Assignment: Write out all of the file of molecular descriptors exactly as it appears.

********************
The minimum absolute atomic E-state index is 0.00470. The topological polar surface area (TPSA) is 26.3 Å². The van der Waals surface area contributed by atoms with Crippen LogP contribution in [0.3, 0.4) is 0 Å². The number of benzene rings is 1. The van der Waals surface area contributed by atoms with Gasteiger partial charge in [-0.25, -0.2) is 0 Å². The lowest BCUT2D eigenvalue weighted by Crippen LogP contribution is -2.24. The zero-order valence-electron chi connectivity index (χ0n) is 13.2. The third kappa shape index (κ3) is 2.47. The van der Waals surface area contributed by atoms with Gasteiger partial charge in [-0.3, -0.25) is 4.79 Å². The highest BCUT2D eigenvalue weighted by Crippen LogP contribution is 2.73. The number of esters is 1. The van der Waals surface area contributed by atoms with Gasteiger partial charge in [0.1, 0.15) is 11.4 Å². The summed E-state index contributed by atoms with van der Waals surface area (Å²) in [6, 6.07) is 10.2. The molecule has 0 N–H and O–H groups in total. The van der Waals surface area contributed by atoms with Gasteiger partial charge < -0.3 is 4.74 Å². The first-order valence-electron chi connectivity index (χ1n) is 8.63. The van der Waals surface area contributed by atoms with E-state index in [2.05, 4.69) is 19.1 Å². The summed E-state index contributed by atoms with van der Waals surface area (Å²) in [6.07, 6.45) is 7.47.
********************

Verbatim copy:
The minimum absolute atomic E-state index is 0.00470. The topological polar surface area (TPSA) is 26.3 Å². The van der Waals surface area contributed by atoms with Crippen LogP contribution in [0.3, 0.4) is 0 Å². The number of benzene rings is 1. The van der Waals surface area contributed by atoms with Gasteiger partial charge in [-0.25, -0.2) is 0 Å². The lowest BCUT2D eigenvalue weighted by Crippen LogP contribution is -2.24. The zero-order valence-electron chi connectivity index (χ0n) is 13.2. The third kappa shape index (κ3) is 2.47. The van der Waals surface area contributed by atoms with Gasteiger partial charge in [-0.3, -0.25) is 4.79 Å². The highest BCUT2D eigenvalue weighted by Crippen LogP contribution is 2.73. The number of esters is 1. The van der Waals surface area contributed by atoms with Gasteiger partial charge in [0.1, 0.15) is 11.4 Å². The summed E-state index contributed by atoms with van der Waals surface area (Å²) in [6, 6.07) is 10.2. The molecule has 0 N–H and O–H groups in total. The van der Waals surface area contributed by atoms with Gasteiger partial charge < -0.3 is 4.74 Å². The first-order valence-electron chi connectivity index (χ1n) is 8.63. The van der Waals surface area contributed by atoms with E-state index in [2.05, 4.69) is 19.1 Å². The summed E-state index contributed by atoms with van der Waals surface area (Å²) in [6.07, 6.45) is 7.47.